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Woman in choli ca. 1872.

A choli (Hindi: चोली, Gujarati: ચોળી, Marathi: चोळी, Nepali: चोलो cholo) (known in South India as ravike (Kannada: ರವಿಕೆ, Telugu: రవికె, Tamil: ரவிக்கை) is a midriff-baring blouse or upper garment commonly worn with a sari in South Asia and also the Philippines the Ilocanos also wear saree. Choli is also part of the ghagra choli costume in South Asia.


Choli from Gujarat at the Peabody Essex Museum.
Traditional choli tied at the back from Braj region of Uttar Pradesh.
Woman in an ancient form of long, front-covering choli, tied at the back.
Ravike from Karnataka with Kasuti embroidery c.1855–1879. V&A Museum.

The choli evolved from the ancient stanapatta, also known as kurpsika or kanchuki, which was one of the forms of three-piece attire worn by women during the ancient period.[1] This consisted of the antriya lower garment, uttariya veil worn over shoulder or head and stanapatta, a chestband, which is mentioned in Sanskrit literature and Buddhist Pali literature during the 6th century BC [2]. Rajatarangini (meaning the 'river of kings'), a 10th-century literary work by Kalhana, states that the choli from the deccan was introduced under the royal order in Kashmir.[3] Early cholis were front-covering and tied at the back. Choli of this kind are still common in state of Rajasthan.[4] Paintings from the pre-Christian era of Maharashtra and Gujarat are considered the first recorded examples of choli.[5] Poetic references from works such as Silapadikkaram indicate that during the Sangam period (3rd century BC to 4th century AD in ancient South India), a single piece of clothing served as both lower garment and upper shawl.[6] Based on paintings and sculpture, the stanapatta evolved into the choli by the 1st century AD in various regional styles[7] In Nepal it is known as a cholo, and in Southern India as a ravike. Both of these styles are tied at the front, unlike Northern Indian choli which are tied at the back. In parts of the Hindi Belt, mostly in Rajasthan, Haryana and Uttar Pradesh, women wore vest-like garments, known as kanchli, over choli; this complete costume is known as the poshak.[8]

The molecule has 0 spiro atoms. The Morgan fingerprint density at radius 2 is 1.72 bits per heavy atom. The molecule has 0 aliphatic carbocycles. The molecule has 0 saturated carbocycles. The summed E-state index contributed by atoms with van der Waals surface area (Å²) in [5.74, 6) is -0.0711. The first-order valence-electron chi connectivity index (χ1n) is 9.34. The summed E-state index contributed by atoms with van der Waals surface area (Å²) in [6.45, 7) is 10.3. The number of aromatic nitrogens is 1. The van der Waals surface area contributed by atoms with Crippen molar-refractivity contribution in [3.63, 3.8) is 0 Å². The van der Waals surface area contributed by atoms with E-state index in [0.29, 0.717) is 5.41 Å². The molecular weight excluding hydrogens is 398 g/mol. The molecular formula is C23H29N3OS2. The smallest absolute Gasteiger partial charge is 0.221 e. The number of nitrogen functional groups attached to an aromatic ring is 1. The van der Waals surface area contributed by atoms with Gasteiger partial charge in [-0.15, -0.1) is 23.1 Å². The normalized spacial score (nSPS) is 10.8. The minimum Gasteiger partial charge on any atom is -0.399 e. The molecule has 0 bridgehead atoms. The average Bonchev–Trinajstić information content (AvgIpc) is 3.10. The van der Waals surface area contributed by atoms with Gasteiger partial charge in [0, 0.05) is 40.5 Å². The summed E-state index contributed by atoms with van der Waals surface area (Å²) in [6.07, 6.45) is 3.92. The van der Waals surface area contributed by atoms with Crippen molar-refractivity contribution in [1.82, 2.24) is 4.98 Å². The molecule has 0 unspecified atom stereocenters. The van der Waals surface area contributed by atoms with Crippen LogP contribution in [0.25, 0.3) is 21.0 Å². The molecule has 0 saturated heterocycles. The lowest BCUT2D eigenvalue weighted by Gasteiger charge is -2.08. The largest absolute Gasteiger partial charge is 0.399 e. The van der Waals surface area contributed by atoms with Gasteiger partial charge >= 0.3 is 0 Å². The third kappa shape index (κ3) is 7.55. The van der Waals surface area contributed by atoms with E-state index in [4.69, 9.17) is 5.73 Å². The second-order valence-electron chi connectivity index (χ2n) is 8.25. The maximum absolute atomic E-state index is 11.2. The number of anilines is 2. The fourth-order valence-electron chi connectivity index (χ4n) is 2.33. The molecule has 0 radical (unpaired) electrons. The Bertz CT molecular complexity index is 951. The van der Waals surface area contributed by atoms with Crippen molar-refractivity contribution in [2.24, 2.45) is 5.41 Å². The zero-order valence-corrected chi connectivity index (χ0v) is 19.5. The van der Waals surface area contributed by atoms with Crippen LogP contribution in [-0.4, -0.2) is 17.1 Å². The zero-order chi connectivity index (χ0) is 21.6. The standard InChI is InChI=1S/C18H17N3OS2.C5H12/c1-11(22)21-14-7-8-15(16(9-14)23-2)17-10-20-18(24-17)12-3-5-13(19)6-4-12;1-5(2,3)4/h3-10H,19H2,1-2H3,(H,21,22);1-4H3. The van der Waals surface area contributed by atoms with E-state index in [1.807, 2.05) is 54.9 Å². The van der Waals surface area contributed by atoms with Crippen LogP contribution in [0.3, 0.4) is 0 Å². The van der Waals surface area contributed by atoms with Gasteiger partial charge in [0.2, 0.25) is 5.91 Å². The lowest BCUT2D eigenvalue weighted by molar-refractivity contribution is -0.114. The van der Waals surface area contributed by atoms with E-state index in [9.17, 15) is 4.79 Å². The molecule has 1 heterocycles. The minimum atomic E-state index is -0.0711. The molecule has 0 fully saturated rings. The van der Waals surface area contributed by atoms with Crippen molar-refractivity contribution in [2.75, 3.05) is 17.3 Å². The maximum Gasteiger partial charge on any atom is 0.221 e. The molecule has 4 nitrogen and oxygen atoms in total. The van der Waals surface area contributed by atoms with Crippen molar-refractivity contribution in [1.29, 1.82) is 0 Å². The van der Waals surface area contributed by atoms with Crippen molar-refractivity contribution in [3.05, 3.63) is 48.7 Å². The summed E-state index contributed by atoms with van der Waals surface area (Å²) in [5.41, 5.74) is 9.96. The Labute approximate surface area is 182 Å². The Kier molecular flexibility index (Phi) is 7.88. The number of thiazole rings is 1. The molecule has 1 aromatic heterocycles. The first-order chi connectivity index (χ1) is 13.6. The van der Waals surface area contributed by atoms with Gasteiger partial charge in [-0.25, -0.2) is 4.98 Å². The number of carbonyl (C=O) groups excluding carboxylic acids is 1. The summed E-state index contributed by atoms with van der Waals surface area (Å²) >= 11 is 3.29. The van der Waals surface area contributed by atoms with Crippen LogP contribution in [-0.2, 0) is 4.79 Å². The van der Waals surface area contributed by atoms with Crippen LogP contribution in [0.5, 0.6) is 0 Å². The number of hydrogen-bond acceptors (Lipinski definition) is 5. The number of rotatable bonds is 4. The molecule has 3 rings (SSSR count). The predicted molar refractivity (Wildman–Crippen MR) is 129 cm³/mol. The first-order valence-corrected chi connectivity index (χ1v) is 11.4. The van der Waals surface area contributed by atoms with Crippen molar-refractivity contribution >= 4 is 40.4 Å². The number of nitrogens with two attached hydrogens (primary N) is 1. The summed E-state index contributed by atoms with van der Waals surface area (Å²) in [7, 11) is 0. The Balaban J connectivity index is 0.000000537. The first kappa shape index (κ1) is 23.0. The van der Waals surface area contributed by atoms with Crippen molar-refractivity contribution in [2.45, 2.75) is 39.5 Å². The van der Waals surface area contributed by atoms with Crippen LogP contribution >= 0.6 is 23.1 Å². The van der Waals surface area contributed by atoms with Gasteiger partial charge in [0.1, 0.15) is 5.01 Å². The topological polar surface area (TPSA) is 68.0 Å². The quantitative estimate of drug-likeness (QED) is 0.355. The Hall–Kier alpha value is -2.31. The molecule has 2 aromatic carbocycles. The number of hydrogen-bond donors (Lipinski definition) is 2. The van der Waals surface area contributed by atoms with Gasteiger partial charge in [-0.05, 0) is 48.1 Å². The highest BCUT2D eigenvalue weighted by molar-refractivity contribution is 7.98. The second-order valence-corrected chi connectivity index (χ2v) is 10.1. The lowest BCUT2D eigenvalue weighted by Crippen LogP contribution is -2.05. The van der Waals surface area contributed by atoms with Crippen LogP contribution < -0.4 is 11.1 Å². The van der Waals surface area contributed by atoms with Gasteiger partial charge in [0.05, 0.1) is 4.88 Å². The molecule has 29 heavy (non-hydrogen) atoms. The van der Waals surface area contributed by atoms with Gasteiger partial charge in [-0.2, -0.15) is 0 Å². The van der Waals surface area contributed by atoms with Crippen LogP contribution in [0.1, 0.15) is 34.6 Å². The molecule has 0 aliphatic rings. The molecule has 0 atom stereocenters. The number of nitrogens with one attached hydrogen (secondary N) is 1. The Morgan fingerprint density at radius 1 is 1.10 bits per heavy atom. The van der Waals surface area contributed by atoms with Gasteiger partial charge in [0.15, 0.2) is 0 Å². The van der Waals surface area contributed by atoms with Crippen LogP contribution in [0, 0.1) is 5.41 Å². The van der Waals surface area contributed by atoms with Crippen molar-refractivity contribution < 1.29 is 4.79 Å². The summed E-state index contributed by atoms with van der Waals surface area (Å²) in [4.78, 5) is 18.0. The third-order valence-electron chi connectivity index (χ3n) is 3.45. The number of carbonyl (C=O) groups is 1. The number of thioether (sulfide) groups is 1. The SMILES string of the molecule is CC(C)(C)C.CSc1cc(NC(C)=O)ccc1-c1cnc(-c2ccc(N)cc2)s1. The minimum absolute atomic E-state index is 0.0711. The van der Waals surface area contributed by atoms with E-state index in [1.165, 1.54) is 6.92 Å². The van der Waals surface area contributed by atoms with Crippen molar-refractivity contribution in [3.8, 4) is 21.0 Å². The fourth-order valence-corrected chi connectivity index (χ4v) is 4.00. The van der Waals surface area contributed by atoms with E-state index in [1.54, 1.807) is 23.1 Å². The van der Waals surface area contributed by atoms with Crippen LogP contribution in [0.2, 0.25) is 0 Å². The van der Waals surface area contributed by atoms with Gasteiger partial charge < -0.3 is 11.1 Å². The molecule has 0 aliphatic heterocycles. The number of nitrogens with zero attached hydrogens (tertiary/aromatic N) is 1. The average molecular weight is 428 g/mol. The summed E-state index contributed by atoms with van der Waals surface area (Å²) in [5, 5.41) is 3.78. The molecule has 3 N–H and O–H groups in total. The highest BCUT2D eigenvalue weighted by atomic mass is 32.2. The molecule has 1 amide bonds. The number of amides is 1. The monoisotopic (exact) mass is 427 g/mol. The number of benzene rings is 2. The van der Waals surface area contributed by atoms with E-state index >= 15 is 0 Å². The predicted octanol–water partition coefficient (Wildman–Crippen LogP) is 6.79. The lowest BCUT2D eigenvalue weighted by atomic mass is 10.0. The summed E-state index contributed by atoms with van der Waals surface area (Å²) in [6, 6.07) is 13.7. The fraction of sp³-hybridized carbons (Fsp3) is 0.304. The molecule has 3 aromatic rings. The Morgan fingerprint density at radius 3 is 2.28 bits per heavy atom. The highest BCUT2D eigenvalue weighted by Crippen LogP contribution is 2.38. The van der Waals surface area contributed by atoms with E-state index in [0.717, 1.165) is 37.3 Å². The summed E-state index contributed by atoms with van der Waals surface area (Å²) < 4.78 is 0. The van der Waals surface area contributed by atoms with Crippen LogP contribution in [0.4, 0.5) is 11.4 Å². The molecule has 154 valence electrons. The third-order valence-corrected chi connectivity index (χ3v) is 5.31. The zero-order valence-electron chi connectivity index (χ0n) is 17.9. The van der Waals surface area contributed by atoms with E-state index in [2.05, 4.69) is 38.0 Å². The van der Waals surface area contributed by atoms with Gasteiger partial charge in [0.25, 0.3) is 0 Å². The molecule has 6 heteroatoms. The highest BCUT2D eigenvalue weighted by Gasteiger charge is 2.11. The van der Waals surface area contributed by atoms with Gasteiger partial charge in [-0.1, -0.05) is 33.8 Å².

Historical paintings[edit]

Historic photographs[edit]

Changing times[edit]

Bollywood actress Vidya Balan is known for wearing deep-back cholis.[9][10]
An Indian actress wearing a sleeve-less choli with strings tied at the back

Traditionally, the choli has been made from the same fabric as the sari, with many sari producers adding extra length to their products so that women can cut off the excess fabric at the end of the sari and use it to sew a matching choli.[citation needed] For everyday wear, cotton-based materials and silk cotton are widely considered the most comfortable. Chiffon, silk are best suited for formal occasions.[11] The ideal fabric for cholis in the summer is chiffon and georgette.[12]

Designers have experimented with Choli, influencing pop-culture fashion in South Asia, with adventurous tailoring and innovative necklines, such as halter, tubes, backless or stringed.[10] Anupama Raj, a designer and boutique owner commented, "There is a very real need to re-invent the choli so that it can be worn with a variety of outfits. Just as we see the choli to be a deconstructed form of the blouse, we need to deconstruct the choli." Bobby Malik, an exporter-turned-designer commented,"The choli is the most sensuous of all garments created for women. It not only flatters the feminine form, but also brings out the romanticism in a woman, but where Indian designers have failed is at giving it an international look and making it still more beautiful."[13]

Recent styles[edit]

See also[edit]


  1. ^ Prachya Pratibha, 1978 "Prachya Pratibha, Volume 6", p.121
  2. ^ Agam Kala Prakashan, 1991 "Costume, coiffure, and ornaments in the temple sculpture of northern Andhra", p.118
  3. ^ Katiyar, Vijai Singh (2009). Indian saris : traditions, perspectives, design. New Delhi: Wisdom Tree in association with National Institute of Design, Ahmedabad. p. 211. ISBN 9788183281225. Retrieved 31 October 2015. 
  4. ^ India: past & present – Prakash Chander – Google Books. Google Books. Retrieved 13 November 2011. 
  5. ^ Prachya Pratibha, 1978 "Prachya Pratibha, Volume 6", p.121
  6. ^ Linda Lynton, Sanjay K. Singh (2002) "The Sari: Styles, Patterns, History, Techniques.", p.40
  7. ^ Prachya Pratibha, 1978 "Prachya Pratibha, Volume 6", p.121
  8. ^ Bhandari, Vandana (2005). Costume, textiles and jewellery of India: traditions in Rajasthan. Mercury Books. p. 84. ISBN 9780811810845. 
  9. ^ Nimisha Tiwari (19 June 2011). "The choli lowdown!". Times of India. Retrieved 19 July 2017. 
  10. ^ a b "Vidya Balan puts plunge cholis on fashion map". Times of India. December 20, 2011. Retrieved 12 April 2012. 
  11. ^ Sarkar, Neeti (June 26, 2010). "Choli ke peeche". The Hindu. Retrieved 21 March 2012. 
  12. ^ Singh, A. D. (March 10, 2012). "Summer breezers". Deccan Chronicle. Retrieved 21 March 2012. 
  13. ^ Roy, Sumona (August 31, 2002). "Deconstructing the choli into daring designs". The Tribune. Retrieved 13 April 2012. 

External links[edit]

  • Media related to Choli at Wikimedia Commons